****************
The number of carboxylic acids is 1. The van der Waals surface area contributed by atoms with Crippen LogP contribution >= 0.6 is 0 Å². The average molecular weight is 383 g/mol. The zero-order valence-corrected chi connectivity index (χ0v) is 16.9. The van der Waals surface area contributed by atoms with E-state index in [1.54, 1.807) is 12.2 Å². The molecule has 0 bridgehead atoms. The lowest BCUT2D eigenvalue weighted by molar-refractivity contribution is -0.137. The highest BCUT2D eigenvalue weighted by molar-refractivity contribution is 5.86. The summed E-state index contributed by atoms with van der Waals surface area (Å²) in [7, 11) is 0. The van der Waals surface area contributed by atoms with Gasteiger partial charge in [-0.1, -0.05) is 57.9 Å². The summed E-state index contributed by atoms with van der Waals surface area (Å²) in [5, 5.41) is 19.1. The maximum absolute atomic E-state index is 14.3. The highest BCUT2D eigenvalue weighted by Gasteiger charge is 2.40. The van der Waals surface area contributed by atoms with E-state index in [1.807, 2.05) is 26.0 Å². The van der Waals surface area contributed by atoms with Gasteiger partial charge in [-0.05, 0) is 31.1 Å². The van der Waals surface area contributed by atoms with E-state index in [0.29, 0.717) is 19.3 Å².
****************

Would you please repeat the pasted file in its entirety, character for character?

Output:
The number of carboxylic acids is 1. The van der Waals surface area contributed by atoms with Crippen LogP contribution >= 0.6 is 0 Å². The average molecular weight is 383 g/mol. The zero-order valence-corrected chi connectivity index (χ0v) is 16.9. The van der Waals surface area contributed by atoms with E-state index in [1.54, 1.807) is 12.2 Å². The molecule has 0 bridgehead atoms. The lowest BCUT2D eigenvalue weighted by molar-refractivity contribution is -0.137. The highest BCUT2D eigenvalue weighted by molar-refractivity contribution is 5.86. The summed E-state index contributed by atoms with van der Waals surface area (Å²) in [7, 11) is 0. The van der Waals surface area contributed by atoms with Gasteiger partial charge in [-0.1, -0.05) is 57.9 Å². The summed E-state index contributed by atoms with van der Waals surface area (Å²) in [5, 5.41) is 19.1. The maximum absolute atomic E-state index is 14.3. The highest BCUT2D eigenvalue weighted by Gasteiger charge is 2.40. The van der Waals surface area contributed by atoms with E-state index in [1.807, 2.05) is 26.0 Å². The van der Waals surface area contributed by atoms with Gasteiger partial charge in [-0.05, 0) is 31.1 Å². The van der Waals surface area contributed by atoms with E-state index in [0.29, 0.717) is 19.3 Å².